- Kavanaugh. We also saw a replay of the democrat playbook last used against the nomination of Bret Kavanaugh to the SCOTUS. This playbook is an endless series of last-minute charges, witnesses, documents, right at the point where the entire mess is over. Each ‘bombshell’ is dropped with the complete participation and coordination of the drop with the media. In this case, it was second or third hand information from a book by John Bolton currently in the NSA for vetting / scrubbing / analysis of his time as National Security Advisor. The NYT dropped the dime in an exclusive story, pre-coordinated with the House Managers, who spent a full day and a half demanding witnesses, with Bolton being the first one. Of course, they chose not to call Bolton to testify while in the House. As it turns out, the NSC team reviewing the manuscript does have a problem with the book, with a letter from the head of that team to Bolton being concerned about classified up to Top Secret in its pages. If true, it will be a while before the book is released. The other interesting thing is that Army LtCol Vindman’s twin brother also happens to work on that team. I wonder who leaked the information to the NYT (/sarc). My prediction is that after all this is over, Shema is about to get 3 -4 new liaison officers for the next several years, 2 from the NSC staff, one from the CIA, and one from the House Intel Committee. I hear the weather is great in that part of Alaska this time of year.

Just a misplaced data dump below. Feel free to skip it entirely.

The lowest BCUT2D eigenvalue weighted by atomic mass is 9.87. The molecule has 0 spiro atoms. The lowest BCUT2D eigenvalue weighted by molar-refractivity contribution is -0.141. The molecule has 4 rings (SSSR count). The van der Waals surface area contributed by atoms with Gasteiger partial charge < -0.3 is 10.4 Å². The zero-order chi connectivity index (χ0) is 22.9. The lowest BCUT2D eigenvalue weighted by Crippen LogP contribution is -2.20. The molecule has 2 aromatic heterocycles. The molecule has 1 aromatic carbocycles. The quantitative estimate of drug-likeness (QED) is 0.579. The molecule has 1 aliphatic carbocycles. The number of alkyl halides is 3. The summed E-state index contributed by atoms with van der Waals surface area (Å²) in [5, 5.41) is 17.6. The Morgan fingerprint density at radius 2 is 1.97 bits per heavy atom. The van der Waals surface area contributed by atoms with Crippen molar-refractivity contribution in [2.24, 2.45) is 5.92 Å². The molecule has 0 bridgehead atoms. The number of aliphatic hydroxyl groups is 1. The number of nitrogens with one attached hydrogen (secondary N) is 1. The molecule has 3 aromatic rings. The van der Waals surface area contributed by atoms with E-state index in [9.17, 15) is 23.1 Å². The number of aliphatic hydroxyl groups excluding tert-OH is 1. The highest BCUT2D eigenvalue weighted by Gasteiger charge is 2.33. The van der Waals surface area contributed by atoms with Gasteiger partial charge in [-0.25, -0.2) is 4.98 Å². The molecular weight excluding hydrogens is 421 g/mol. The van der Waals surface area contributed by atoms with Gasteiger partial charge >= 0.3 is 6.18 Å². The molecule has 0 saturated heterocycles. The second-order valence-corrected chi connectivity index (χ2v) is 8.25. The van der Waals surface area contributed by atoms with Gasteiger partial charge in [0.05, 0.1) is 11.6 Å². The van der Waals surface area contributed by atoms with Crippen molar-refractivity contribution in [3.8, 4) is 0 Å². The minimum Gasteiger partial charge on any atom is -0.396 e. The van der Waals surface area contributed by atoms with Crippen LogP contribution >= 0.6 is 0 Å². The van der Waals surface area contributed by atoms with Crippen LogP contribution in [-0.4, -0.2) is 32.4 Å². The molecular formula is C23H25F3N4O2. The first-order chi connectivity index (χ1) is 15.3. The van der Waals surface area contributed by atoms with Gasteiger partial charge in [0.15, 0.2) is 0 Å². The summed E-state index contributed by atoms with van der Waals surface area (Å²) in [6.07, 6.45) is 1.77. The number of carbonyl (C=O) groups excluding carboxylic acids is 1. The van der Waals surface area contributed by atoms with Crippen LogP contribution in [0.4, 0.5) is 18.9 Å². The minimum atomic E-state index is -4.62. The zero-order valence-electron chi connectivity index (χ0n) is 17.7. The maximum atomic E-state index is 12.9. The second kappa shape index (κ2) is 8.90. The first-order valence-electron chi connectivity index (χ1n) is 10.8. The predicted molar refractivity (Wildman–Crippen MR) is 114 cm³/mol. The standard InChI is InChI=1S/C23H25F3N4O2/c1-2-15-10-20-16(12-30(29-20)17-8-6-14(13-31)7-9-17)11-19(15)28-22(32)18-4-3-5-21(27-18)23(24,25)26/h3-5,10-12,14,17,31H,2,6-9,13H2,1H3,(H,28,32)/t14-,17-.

- Loans. Democrat presidential candidate Elizabeth Warren had her Joe the Plumber moment last week when a father asked her about her promise to pay off all student loans. The father pointed out that he had done the right thing, controlled spending, took care of his kid, and took care of saving for and paying off student loans that put him thru school. He saved all his money and asked if he would get his money back under Warren’s promise. Warren’s response? Of course not. Essentially, sucks to be you, chump. The father went on to point out that he has a friend who makes more money than he does buys cars and goes on vacations instead of paying off his loans. Warren’s proposal will reward his friend rather than someone like the father who worked extra shifts and was responsible. He accused Warren of laughing at him. He and people like him and us do the right thing and get screwed. Warren is in full pander mode these days as she slips ever farther behind Bernie Sanders in Iowa and New Hampshire. Rick Moran wrote in PJ Media that Warren and the other democrats are building (and rewarding) an irresponsible society, that you are chump if you play by the rules. Is this the type of country we want to live in?
- Logo. Fun (and totally meaningless) story of the week was a little blip on the new logo for US Space Force. It looks a lot like the Star Fleet emblem from Star Trek and the anti-Trumpers immediately jumped on it for all it was worth. Even George Takei got into the act, demanding royalties from Trump and the Pentagon. Problem with all this is that the new logo looks like it was modeled after that of Air Force Space Command from 1982 and US Space Command (a joint MAJCOM) that was disestablished in Oct 2002. The Star Fleet logo first showed up in 1996, which in the story arc makes a small bit of sense as the new generally grows out of the old.